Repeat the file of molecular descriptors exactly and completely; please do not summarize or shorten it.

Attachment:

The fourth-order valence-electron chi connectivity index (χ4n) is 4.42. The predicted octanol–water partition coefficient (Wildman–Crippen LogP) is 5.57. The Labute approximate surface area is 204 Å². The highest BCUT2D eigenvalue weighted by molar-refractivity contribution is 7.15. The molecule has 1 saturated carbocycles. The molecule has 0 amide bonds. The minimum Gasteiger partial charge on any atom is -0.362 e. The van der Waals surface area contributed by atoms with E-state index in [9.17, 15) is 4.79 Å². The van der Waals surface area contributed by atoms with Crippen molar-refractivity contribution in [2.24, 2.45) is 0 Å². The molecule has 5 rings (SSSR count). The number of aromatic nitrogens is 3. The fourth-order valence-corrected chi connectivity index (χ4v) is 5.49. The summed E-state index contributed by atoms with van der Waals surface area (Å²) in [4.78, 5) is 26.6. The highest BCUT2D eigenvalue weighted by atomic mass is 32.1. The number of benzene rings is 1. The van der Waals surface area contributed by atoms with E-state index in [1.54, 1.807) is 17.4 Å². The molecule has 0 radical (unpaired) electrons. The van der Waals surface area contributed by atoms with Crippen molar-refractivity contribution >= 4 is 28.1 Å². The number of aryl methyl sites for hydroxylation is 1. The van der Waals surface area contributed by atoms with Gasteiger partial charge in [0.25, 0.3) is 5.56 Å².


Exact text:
The fourth-order valence-electron chi connectivity index (χ4n) is 4.42. The predicted octanol–water partition coefficient (Wildman–Crippen LogP) is 5.57. The Labute approximate surface area is 204 Å². The highest BCUT2D eigenvalue weighted by molar-refractivity contribution is 7.15. The molecule has 1 saturated carbocycles. The molecule has 0 amide bonds. The minimum Gasteiger partial charge on any atom is -0.362 e. The van der Waals surface area contributed by atoms with E-state index in [9.17, 15) is 4.79 Å². The van der Waals surface area contributed by atoms with Crippen molar-refractivity contribution in [2.24, 2.45) is 0 Å². The molecule has 5 rings (SSSR count). The number of aromatic nitrogens is 3. The fourth-order valence-corrected chi connectivity index (χ4v) is 5.49. The summed E-state index contributed by atoms with van der Waals surface area (Å²) in [4.78, 5) is 26.6. The highest BCUT2D eigenvalue weighted by atomic mass is 32.1. The number of benzene rings is 1. The van der Waals surface area contributed by atoms with E-state index in [1.54, 1.807) is 17.4 Å². The molecule has 0 radical (unpaired) electrons. The van der Waals surface area contributed by atoms with Crippen molar-refractivity contribution >= 4 is 28.1 Å². The number of aryl methyl sites for hydroxylation is 1. The van der Waals surface area contributed by atoms with Gasteiger partial charge in [0.25, 0.3) is 5.56 Å².